State Capitol Roundup
A weekly summary of important events on Capitol Hill
Provided by Rep. Kerry Benninghoff (R-171)

Reporting Deadline for Small Games of Chance Requirement Extended

The Pennsylvania Department of Revenue extended the reporting deadline for clubs and other eligible organizations that hold small games of chance licenses by one year.  This change means there is no reporting requirement in 2014 for these organizations. The new date for electronic reporting will be Feb. 1, 2015, with a newly created online reporting system from the department becoming available later this year.  Nonprofit organizations without a liquor license do not have to file any reports at all.  Clubs with liquor licenses netting less than $20,000 in proceeds also do not have to report.  To help interested parties make the most of the new small games of chance law, the Pennsylvania Liquor Control Board, in conjunction with the Gaming Control Board, Department of Revenue and State Police Bureau of Liquor Control Enforcement, will hold statewide informational session for liquor licensees interested in tavern gaming.  The sites and times for the sessions are listed at  The seminars are for those interested in tavern gaming only. Club licensees, eligible organizations and small games of chance distributors are encouraged to visit  for information on how Acts 90 and 92 of 2013 impact them.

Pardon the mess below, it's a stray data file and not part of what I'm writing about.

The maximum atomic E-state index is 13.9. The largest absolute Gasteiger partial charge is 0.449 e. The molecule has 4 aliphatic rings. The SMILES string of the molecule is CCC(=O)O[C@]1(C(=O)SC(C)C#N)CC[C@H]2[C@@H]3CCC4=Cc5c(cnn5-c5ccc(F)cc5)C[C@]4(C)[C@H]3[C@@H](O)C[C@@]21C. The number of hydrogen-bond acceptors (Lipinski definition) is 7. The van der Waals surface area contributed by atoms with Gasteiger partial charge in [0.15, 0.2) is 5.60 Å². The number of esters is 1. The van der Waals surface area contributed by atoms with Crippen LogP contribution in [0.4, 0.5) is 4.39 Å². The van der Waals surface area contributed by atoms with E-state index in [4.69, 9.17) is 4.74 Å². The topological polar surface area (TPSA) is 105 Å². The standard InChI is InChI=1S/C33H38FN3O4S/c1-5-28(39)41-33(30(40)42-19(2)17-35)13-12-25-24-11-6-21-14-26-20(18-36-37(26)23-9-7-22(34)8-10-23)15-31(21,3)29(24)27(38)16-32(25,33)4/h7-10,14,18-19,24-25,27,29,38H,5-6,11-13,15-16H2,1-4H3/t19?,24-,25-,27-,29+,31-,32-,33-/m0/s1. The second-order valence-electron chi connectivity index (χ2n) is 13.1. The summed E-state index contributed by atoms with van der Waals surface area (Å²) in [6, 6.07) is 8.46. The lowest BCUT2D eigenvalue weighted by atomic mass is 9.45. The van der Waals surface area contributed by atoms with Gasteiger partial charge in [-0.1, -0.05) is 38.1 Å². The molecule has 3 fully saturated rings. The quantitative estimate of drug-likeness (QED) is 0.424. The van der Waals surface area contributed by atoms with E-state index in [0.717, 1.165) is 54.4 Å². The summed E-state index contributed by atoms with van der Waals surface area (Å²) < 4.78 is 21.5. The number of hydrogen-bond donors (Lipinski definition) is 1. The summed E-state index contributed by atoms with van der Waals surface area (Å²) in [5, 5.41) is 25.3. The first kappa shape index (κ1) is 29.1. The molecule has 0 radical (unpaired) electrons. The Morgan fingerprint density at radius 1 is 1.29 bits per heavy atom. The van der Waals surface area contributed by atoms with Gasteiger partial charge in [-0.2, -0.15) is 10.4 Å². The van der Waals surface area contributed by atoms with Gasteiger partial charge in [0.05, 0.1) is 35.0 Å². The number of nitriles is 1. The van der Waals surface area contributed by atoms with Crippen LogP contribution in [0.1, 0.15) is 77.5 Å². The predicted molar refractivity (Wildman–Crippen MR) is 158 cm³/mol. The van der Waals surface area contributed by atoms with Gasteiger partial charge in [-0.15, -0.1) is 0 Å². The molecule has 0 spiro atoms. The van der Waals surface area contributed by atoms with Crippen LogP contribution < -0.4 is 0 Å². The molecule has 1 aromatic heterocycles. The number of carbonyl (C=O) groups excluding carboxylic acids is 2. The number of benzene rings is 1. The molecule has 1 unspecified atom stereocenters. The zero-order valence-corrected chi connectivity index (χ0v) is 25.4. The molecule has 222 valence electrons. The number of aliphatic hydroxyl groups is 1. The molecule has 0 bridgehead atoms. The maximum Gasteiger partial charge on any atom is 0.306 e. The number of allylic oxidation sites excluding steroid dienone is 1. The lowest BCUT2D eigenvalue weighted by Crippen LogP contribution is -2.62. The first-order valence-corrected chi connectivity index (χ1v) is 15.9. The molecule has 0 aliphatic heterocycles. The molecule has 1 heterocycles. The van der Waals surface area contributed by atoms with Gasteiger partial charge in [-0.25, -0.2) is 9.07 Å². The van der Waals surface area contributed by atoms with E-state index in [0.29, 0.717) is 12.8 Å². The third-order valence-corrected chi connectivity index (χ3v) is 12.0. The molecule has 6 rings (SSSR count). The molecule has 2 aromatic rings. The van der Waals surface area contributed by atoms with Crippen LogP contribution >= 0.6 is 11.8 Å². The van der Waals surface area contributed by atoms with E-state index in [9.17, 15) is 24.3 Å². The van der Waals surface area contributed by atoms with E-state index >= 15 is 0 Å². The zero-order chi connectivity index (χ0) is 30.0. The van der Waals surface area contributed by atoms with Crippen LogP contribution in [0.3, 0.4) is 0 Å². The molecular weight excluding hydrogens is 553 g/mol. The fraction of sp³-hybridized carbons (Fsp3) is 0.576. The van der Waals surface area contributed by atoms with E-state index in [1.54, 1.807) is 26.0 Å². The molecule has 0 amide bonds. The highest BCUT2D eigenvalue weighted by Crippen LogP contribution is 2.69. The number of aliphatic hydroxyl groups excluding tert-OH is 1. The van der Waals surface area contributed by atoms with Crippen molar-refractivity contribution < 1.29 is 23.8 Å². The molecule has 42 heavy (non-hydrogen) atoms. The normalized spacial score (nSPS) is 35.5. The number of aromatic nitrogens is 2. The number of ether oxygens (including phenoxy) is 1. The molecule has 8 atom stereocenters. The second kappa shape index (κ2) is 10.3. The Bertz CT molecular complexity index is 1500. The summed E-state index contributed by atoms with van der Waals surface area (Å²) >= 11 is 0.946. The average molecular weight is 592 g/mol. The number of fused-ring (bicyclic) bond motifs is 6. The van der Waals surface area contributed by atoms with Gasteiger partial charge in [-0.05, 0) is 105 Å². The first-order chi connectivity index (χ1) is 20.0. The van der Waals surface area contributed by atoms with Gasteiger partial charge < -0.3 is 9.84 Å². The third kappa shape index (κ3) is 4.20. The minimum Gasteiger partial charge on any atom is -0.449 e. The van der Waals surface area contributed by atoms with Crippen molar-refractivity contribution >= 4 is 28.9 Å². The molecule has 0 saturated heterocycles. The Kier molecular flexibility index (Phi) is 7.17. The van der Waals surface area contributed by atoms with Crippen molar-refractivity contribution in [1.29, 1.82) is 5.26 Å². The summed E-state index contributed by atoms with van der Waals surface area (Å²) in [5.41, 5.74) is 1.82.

January is Radon Action Month in Pennsylvania

The Pennsylvania Department of Environmental Protection is reminding residents that January is National Radon Action Month.  Radon is a colorless, odorless, radioactive gas that occurs naturally through the breakdown of uranium in soil and rocks. It can seep into homes through cracks in basements and foundations and can build up inside to concentrations many times the recommended level.  Radon is the second leading cause of lung cancer in Pennsylvania and causes about 20,000 lung-cancer deaths in the United States every year. Pennsylvania is particularly prone to elevated radon levels, with about 40 percent of homes in the state having radon levels above the U.S. Environmental Protection Agency’s action level.  Residents may hire a certified radon testing company, though it is easy to perform a radon test by using a kit that can be purchased at a home improvement store or a Pennsylvania-certified radon laboratory. Completed test kits should be sent to a Pennsylvania-certified laboratory, where samples are analyzed.  For more information about radon, including information on interpreting test results and finding a Pennsylvania-certified radon contractor, visit, keyword: Radon, or call 1-800-23-RADON.

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